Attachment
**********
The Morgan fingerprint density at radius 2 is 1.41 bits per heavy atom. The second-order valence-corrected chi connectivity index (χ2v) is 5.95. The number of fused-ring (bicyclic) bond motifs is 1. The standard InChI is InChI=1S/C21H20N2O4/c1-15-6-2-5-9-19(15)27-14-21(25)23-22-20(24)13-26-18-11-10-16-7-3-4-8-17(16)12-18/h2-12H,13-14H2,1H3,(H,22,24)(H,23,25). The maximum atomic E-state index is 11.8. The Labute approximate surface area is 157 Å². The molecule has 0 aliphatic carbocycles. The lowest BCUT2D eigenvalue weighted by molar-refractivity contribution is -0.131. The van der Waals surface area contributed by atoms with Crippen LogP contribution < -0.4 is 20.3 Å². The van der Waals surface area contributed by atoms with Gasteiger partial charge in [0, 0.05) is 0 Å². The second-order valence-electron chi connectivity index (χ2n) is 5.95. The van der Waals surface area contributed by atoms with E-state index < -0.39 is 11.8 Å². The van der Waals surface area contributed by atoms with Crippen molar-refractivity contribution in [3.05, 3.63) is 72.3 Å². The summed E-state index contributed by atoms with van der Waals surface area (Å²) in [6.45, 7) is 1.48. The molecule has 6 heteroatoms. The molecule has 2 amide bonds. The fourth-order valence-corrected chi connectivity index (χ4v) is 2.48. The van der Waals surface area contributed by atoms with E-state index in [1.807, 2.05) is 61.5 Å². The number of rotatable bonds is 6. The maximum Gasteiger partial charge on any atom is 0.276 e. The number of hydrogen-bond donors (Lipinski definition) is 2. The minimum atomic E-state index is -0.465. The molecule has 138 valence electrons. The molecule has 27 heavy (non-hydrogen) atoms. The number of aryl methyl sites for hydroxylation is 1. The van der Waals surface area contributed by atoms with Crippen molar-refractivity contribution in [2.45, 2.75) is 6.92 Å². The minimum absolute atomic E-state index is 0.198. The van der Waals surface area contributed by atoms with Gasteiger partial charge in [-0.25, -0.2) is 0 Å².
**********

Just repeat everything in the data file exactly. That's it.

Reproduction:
The Morgan fingerprint density at radius 2 is 1.41 bits per heavy atom. The second-order valence-corrected chi connectivity index (χ2v) is 5.95. The number of fused-ring (bicyclic) bond motifs is 1. The standard InChI is InChI=1S/C21H20N2O4/c1-15-6-2-5-9-19(15)27-14-21(25)23-22-20(24)13-26-18-11-10-16-7-3-4-8-17(16)12-18/h2-12H,13-14H2,1H3,(H,22,24)(H,23,25). The maximum atomic E-state index is 11.8. The Labute approximate surface area is 157 Å². The molecule has 0 aliphatic carbocycles. The lowest BCUT2D eigenvalue weighted by molar-refractivity contribution is -0.131. The van der Waals surface area contributed by atoms with Crippen LogP contribution < -0.4 is 20.3 Å². The van der Waals surface area contributed by atoms with Gasteiger partial charge in [0, 0.05) is 0 Å². The second-order valence-electron chi connectivity index (χ2n) is 5.95. The van der Waals surface area contributed by atoms with E-state index < -0.39 is 11.8 Å². The van der Waals surface area contributed by atoms with Crippen molar-refractivity contribution in [3.05, 3.63) is 72.3 Å². The summed E-state index contributed by atoms with van der Waals surface area (Å²) in [6.45, 7) is 1.48. The molecule has 6 heteroatoms. The molecule has 2 amide bonds. The fourth-order valence-corrected chi connectivity index (χ4v) is 2.48. The van der Waals surface area contributed by atoms with E-state index in [1.807, 2.05) is 61.5 Å². The number of rotatable bonds is 6. The maximum Gasteiger partial charge on any atom is 0.276 e. The number of hydrogen-bond donors (Lipinski definition) is 2. The minimum atomic E-state index is -0.465. The molecule has 138 valence electrons. The molecule has 27 heavy (non-hydrogen) atoms. The number of aryl methyl sites for hydroxylation is 1. The van der Waals surface area contributed by atoms with Crippen molar-refractivity contribution in [2.45, 2.75) is 6.92 Å². The minimum absolute atomic E-state index is 0.198. The van der Waals surface area contributed by atoms with Gasteiger partial charge in [-0.25, -0.2) is 0 Å².